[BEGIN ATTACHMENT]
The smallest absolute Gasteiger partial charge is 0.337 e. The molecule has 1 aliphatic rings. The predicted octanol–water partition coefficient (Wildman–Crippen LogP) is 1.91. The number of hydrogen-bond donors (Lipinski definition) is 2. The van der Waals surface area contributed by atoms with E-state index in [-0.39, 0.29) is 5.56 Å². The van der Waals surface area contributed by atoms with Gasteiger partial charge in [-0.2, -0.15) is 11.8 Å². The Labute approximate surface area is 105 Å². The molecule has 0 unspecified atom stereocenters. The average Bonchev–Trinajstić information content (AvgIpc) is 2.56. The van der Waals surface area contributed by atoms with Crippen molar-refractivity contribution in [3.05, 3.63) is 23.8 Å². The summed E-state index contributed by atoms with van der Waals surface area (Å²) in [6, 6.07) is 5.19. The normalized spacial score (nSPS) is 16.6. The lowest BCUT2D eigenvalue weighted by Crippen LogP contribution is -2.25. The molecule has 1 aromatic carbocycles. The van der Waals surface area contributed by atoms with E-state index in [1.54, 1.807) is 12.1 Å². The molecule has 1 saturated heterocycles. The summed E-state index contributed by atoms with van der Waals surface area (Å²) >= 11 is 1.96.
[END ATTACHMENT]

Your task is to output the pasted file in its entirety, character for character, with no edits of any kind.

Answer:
The smallest absolute Gasteiger partial charge is 0.337 e. The molecule has 1 aliphatic rings. The predicted octanol–water partition coefficient (Wildman–Crippen LogP) is 1.91. The number of hydrogen-bond donors (Lipinski definition) is 2. The van der Waals surface area contributed by atoms with E-state index in [-0.39, 0.29) is 5.56 Å². The van der Waals surface area contributed by atoms with Gasteiger partial charge in [-0.2, -0.15) is 11.8 Å². The Labute approximate surface area is 105 Å². The molecule has 0 unspecified atom stereocenters. The average Bonchev–Trinajstić information content (AvgIpc) is 2.56. The van der Waals surface area contributed by atoms with Crippen molar-refractivity contribution in [3.05, 3.63) is 23.8 Å². The summed E-state index contributed by atoms with van der Waals surface area (Å²) in [6, 6.07) is 5.19. The normalized spacial score (nSPS) is 16.6. The lowest BCUT2D eigenvalue weighted by Crippen LogP contribution is -2.25. The molecule has 1 aromatic carbocycles. The van der Waals surface area contributed by atoms with E-state index in [1.54, 1.807) is 12.1 Å². The molecule has 1 saturated heterocycles. The summed E-state index contributed by atoms with van der Waals surface area (Å²) >= 11 is 1.96.